Back in Zutphen, enjoying my view and the sounds of church bells and Dutch. Ja and Nee, is about all I can undertand. I am waiting on "Jennifer", AKA, Tamara to get off work. Kellie's mother, struggling with our names, decided to give us made up names of whatever she preferred to call us. Tamara got Jennifer and I got Mildred! What's up with that? So we have laughed over our new identities. I am not sure what we have planned for tonight, but I hope it is low key, as I am exhausted from getting up at 4:00am this morning. Loren and Kevin were kind enough to get up soooo early and deliver me to the airport. And even my sweet sweet hosts Kellie and Grace got out of bed to tell me good bye. I blew my last 10...there is no sign for, Starbucks on a chocolatine, big coffee and a vegan falafal and hummus wrap to stash for later and wanted to buy a copy of Star Magazine to read about Angelina and Brad's new babies, but the line was way too long and I was not about to jeopardize missing my flight over those two wierdos. Hmm, but I would spend $5.00 to read about them? I was trying to get rid of unused currency...that's my excuse. For now the plan is to hang out here today and tomorrow. I want to get some grocery store items to bring back for a traditional Dutch meal for the family. I think I may leave Wednesday morning to go spend the remainder of the week in Amsterdam. More soon. P.S. Postcards are purchased and written, just need to find the post office around here.



The famous Carrick-a-Rede rope bridge was originally a 'seasonal' working bridge for fishermen. However since the decline of salmon fishing along the coast, the bridge is today marketed as a tourist attraction. The bridge crosses a spectacular eighty foot deep chasm. It was originally constructed of a single rope hand rail and wooden slats. This was then replaced by a two hand railed bridge and finally the current caged bridge was installed in 2000. And guess what? I took these! As I look at them I wonder how I could be jealous of the person in the sailboat with this view right in front of me...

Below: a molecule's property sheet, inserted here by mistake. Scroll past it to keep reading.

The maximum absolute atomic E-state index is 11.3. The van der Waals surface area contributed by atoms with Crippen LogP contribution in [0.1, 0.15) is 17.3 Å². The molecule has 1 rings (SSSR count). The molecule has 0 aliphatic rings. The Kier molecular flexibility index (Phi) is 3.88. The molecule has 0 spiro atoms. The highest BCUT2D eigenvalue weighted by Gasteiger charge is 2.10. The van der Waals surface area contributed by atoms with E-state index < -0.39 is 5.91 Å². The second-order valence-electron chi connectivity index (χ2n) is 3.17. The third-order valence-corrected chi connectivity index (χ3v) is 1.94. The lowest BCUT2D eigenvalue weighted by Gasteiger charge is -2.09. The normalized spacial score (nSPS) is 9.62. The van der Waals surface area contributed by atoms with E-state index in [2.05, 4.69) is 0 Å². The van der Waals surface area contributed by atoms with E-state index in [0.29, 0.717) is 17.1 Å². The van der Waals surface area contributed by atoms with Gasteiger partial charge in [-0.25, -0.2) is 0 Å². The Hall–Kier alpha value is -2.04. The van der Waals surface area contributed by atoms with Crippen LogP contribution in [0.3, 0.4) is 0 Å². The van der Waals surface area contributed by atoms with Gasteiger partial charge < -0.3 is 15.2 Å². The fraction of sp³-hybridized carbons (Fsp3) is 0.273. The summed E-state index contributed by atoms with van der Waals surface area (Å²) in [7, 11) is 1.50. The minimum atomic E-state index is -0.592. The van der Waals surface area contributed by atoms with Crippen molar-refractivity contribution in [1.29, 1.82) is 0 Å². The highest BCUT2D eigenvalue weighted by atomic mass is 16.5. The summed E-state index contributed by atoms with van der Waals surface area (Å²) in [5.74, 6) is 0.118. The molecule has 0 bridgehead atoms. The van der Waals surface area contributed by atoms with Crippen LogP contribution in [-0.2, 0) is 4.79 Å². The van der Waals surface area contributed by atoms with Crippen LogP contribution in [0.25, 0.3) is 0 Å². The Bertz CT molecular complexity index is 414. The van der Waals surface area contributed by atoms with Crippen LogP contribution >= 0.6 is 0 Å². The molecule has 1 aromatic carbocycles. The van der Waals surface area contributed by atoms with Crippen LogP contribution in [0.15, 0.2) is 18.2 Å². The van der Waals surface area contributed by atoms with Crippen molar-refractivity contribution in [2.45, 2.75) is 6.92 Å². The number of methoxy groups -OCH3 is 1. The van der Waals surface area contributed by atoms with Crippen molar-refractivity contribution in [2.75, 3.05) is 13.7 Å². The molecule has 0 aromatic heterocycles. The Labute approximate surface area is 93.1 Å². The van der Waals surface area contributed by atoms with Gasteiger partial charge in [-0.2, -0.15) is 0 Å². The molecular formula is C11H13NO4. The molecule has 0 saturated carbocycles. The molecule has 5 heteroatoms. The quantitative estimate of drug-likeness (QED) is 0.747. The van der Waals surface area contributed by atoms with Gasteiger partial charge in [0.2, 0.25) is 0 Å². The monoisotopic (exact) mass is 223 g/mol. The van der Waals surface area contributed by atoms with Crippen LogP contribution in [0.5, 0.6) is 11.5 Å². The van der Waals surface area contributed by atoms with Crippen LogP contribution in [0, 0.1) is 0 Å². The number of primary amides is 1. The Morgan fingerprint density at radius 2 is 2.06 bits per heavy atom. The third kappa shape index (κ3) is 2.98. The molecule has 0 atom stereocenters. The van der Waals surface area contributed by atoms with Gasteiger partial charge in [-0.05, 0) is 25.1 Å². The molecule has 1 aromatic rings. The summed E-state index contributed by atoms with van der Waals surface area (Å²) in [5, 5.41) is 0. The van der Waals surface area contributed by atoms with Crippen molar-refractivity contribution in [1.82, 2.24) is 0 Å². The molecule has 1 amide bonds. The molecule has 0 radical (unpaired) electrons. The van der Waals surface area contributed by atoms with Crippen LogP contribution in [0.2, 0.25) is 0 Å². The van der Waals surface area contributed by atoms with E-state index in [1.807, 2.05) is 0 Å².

The Harbour at Ballintoy


View from the Sheep Island View Hostel

The Gang

Our little HG5 Reunion in Ballymoney, Northern Ireland


Limavady- River Roe

This is a good wee map of the area that I have been travelling. The Antrim coast was amazing, as was the drive from Portstewart to Londonberry. I spent my last day along the River Roe near the town of Limavady, the name meaning "dog's leap". Legend tells of how the faithful hound of an O'Cahan chief leaped a gorge on the River Roe to get help during an unexpected enemy attack. Another version of the tale tells how the chief made the giant leap on horseback to escape pursuers, they being unable to attempt the same feat. A horseshoe shaped print on the rock of the far bank is absolute proof of the story!

The following description is for you Dad:

The rocks at Dog Leap are of Precambrian age, perhaps around 590 million years old, belonging to the Ballykelly Formation (part of the Southern Highland Group). They predate obvious fossils.
As might be expected with rocks of this age, they have been metamorphosed i.e. altered by heat and pressure, while deeply buried. The minerals chlorite, epidote, muscovite, quartz and albite, which are common throughout the Ballykelly formation, are all present and indicate a relatively low degree of metamorphism (‘Greenschist facies’). The common rocks of the formation are psammites (rich in quartz) and pelitic (of shale-like composition) schists but there are also slates, thin limestones and epidiorites (rocks with basaltic chemistry). All the rocks have complex structures caused by plastic deformation, with new minerals growing during compression, folding, faulting and extensive jointing. There have been several phases of cleavage and foliation, each giving the rocks a distinct ‘grain’ by aligning minerals, and often creating planes of weakness in the process. Metamorphic rocks are notoriously difficult to interpret but the Dog Leap succession suggests a series of turbid sediments created by the sliding and mixing of sands and muds on the continental flanks of a large ocean basin, far from land. Volcanicity appears to have been associated with their formation (indicated by the epidiorites). The thin limestones are probably biological remains - but of what it is now impossible to say. The rocks of the Claudy Formation, immediately below the Ballykelly, indicate shallow water environments, so a progressive deepening of the sea floor seems to be a major trend in late Dalradian times. Long after the close of the Precambrian, during the Ordovician period (from around 450 to 475 million years ago) the rocks were metamorphosed and intensely deformed, giving rise to the many structures evident at Dog Leap. This phase of mountain building is part of the Caledonian orogeny. Dog Leap is regionally important because it is the best exposure showing the rock types and structures of the Ballykelly Formation and has the added advantage of public ownership (by its inclusion in the Roe Valley Country Park). The water-polished rocks in the river bed clearly show the detailed structures of the formation and access is assured and safe.